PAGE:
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Robot walks, balances like a human


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The "Rabbit" robot does not have any feet, but can still balance and walk like a human.
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ANN ARBOR, Michigan (CNN) -- A team of French scientists working with collaborators at the University of Michigan (U-M) and Ohio State University have created a robot that walks and balances just as a human does.

They say it is the first of its kind, and can catch its balance without having to rely on big, clunky feet to do so.

Honda has been developing its humanoid robot Asimo, which stands for Advanced Step in Innovative Mobility, during the past five years.

The Japanese company claims its robot is also the only one of its kind able to climb stairs, as well as to walk an incline and decline of up to 30 degrees.

But the U-M, Ohio State and French scientists say their robot, called "Rabbit," is the first robot that can walk and balance like a human. Rabbit is based in Grenoble, France.

The U-M and Ohio State researchers have worked for more than five years with their French colleagues to come up with a way to dynamically balance the machine while walking.

At the end of last year they got it to run six steps.

U-M professor of electrical engineering and computer science Jessy Grizzle, one of the scientists behind Rabbit, said the robot did not have any feet.

Instead, its legs end like stilts so that it pivots on a point when it moves forward, meaning that if you nudge the Rabbit, it steps forward and catches its balance, much like a human would.

"If you build a robot that pivots on a point you must understand how the different parts interact dynamically, or else it will fall over," Grizzle said.

Other "bipedal robots," or two-legged walking machines, walk flat-footed, which stops them from falling.

Grizzle said the theory behind Rabbit, recently published in the "International Journal of Robotics Research," involved a real understanding of the mechanics of walking and balance, which enabled scientists to predict in advance how the robot will move.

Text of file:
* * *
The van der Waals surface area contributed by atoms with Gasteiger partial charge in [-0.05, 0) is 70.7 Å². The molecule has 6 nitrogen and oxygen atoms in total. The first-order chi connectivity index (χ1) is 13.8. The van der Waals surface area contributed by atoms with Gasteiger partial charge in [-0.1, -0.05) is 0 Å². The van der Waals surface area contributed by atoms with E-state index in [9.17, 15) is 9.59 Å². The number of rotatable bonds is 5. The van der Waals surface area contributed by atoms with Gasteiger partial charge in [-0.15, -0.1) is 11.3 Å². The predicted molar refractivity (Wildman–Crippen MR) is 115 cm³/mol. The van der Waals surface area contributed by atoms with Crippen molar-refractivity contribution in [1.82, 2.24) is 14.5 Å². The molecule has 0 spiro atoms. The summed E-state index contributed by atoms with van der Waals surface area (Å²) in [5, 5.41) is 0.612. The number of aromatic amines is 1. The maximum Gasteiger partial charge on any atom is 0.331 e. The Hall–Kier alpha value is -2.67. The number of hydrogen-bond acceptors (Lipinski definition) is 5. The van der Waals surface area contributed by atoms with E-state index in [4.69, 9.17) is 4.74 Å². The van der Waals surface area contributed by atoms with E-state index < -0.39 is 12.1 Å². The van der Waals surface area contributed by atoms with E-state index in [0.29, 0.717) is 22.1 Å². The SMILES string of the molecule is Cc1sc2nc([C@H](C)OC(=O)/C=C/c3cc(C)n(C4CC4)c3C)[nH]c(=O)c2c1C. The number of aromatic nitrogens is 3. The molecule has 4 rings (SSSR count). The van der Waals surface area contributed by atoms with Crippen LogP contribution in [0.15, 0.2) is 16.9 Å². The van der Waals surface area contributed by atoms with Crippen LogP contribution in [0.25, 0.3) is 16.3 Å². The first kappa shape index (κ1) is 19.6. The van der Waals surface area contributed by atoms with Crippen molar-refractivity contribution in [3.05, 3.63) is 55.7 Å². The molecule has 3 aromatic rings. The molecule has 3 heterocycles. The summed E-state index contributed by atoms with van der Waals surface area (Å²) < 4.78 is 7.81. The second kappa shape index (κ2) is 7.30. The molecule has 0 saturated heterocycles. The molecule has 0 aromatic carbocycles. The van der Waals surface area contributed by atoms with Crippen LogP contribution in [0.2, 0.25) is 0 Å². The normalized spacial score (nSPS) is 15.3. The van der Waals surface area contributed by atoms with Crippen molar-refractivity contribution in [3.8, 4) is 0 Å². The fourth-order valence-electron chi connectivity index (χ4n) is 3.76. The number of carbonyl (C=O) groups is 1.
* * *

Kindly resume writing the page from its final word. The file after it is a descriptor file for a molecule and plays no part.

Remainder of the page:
"The concept of stability is reduced to two formulas," he said.

"It's a matter of understanding enough about the dynamics of walking and balance so that you can express with mathematical formulas how you want the robot to move, and then automatically produce the control algorithm that will induce the desired walking motion on the very first try."

It could prove useful in designing cost-effective human prosthetics and rehabilitative walking aids for spinal injury patients, Grizzle said.

"If you can take properties of a patient, their height, weight, how the valid leg functions, etc., maybe you could more quickly have the prosthetic adapt its characteristics to the person, instead of the person adapting his gait to the prosthetic--which is essentially what happens now."

The theory behind the Rabbit could also be used in machines in homes that can climb stairs, or for designing robots that work in rough terrain in exploratory missions.

"These things are dreams, we're not there yet. But you need principles to get there," Grizzle said.


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